Noctilucent Clouds

Just when you thought you could put the cameras away after chasing the Northern lights through the winter the season for hunting the Noctilucent clouds is almost upon us again. This page will be updated as and when I manage to capture some NLC images for this year.

2019 NLC Daisy Wheel

Noctilucent clouds or NLCs are the jewels in the twilight summer skies, they are also called Polar Mesospheric Clouds or PMCs. For a month or so before and after the Summer Solstice, which is June 20th in 2016, they can shine and dance brightly in the rich blue background of the twilight and dawn skies.

It is only during this short period that the very high Noctilucent clouds can form just below the mesospause layer of the atmosphere approximately 80-85km above us. They require temperatures below -123c which only occur at these high altitudes around the summer solstice period and are created from microscopic particles surrounded by ice crystals which scatter the sunlight. This website provides details of the daily temperatures in the mesopause layer which might aid in forecasting the appearance of the NLCs.

Because of their very high altitude they are the only clouds illuminated by the sun when it is at least 6 degrees below the horizon (approximately 40 minutes after sunset or before sunrise). When the sun reaches 16 degrees below the horizon (about 2 1/2 hours after sunset or before sunrise) the clouds will not be illuminated and they disappear into the night sky waiting to be reborn by the predawn light of sunrise.

They are commonly confused with high white Cirrus cloud which is still illuminated by the sun shortly after sunset or before sunrise or by the moon against a dark sky, but on a moonless night with the sun more than 6 degrees below the horizon you are probably seeing the white or bluish white NLCs.

To view the NLCs you need nothing other than patience, clear skies with little or no light pollution, the right atmospheric conditions and a clear view to the northern horizon. They appear in the Northwest to Northeast direction above the sun’s position below the horizon. Before midnight they are in the Northwest and as the night progresses drift further to the North and Northeast.

To photograph the Noctilucent clouds I would recommend a decent DSLR but a good bridge camera can also capture them. Fast wide angle lenses, with an aperture of f/2.8, will allow you to use a relatively fast shutter speed of around 10-15 seconds. Longer exposures will tend to blur the fine detail in the clouds as they move across the sky. If you use telephoto lenses to capture the very fine detail in the clouds then the exposure times will need to be reduced to a few seconds to avoid motion blur spoiling your photographs.

A tripod, or a good solid wall, is essential to support the camera during the long exposures and a remote intervalometer is ideal to minimise any camera movement. Manually focusing on a star and then turning off the autofocus function will ensure the lens remains focused on the clouds rather than hunting for the correct focus point and manual exposure, or exposure compensation, is necessary  to avoid overexposing the surprising bright NLCs.

Some beautiful still photographs can be taken and if you have the time then taking a lot of images for a timelapse can be very rewarding as you will see the structure of the Noctilucent clouds change as they flow and ebb across the night sky.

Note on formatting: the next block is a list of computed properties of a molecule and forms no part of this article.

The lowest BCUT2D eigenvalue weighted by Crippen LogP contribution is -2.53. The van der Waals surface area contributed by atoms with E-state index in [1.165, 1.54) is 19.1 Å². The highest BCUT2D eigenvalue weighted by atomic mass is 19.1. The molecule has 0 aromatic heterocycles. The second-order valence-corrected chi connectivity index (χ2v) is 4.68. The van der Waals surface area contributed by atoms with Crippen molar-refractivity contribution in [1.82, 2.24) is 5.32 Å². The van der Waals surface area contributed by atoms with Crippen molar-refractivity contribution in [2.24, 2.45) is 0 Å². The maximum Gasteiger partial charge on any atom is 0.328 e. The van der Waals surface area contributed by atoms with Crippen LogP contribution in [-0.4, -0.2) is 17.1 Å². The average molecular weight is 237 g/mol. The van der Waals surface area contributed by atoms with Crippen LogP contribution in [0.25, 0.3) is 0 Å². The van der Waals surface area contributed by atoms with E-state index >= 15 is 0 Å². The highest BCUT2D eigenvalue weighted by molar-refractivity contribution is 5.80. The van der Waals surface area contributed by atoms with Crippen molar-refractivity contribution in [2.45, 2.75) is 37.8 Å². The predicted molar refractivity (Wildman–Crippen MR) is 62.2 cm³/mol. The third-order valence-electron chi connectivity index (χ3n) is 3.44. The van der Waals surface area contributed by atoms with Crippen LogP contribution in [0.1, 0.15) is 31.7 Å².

If you are very lucky you might catch the NLCs and the Northern lights in the same evening. The timelapse below was captured on the 23rd of June 2015 and shows the Northern lights and Noctilucent clouds from Cemlyn bay on Anglesey.

For more information and scientific details of NLCs I would recommend visiting the Atmospheric Optics and NLCNet websites and the website of the NightSkyHunter for a fascinating insight into the classification of the NLC structures. also get some beautiful NLC images when the season kicks off.

The countdown has begun for the new season. Good luck and good hunting !

St Mary de Crypt

Photographs and 360 panoramas of St Mary de Crypt church in Gloucester

Cheltenham Camera Club

Photographs from the Cheltenham Camera Club

Tewkesbury Abbey

This is a small collection of photographs and a 360 degree digital tour which will grow over time as I revisit the Tewkesbury Abbey. If you wish to read more about the Tewkesbury Abbey I would recommend visiting the official website

Tradition, originating in the desire to account for the name of the town, would assign the foundation of a cell or chapel to Theoc, or in Latin form Theocus, in or about 655. In support of this theory Camden and others assert that it was called in Anglo-Saxon times Theocsburg or Theotisbyrg. Others would derive the name from the Greek “Theotokos,” as the Church is dedicated to St. Mary, and others again refer us back to a very early name, Etocisceu—Latinised as Etocessa. In Domesday Book the town is called Teodechesberie, and throughout the Chronicles of the Abbey is called Theokusburia.

The Chronicles of the Abbey tell us that the first monastery at Tewkesbury was built by two Saxon nobles, Oddo and Doddo, in or about the year 715, a time when Mercia was flourishing under Ethelred, and later, under Kenred and Ethelbald. It was dedicated to the Virgin Mary, and endowed with the manor of Stanway and other lands for the support of the Benedictine monks who, under a Prior, were there installed. Oddo and Doddo died soon afterwards, and were buried in the abbey church of Pershore.

Race of Remembrance 2018

The 2018 Race of Remembrance event (#RoR2018) takes place over the weekend of the 9-11th November on the #Tracmon #Anglesey circuit and is hosted by Mission Motorsport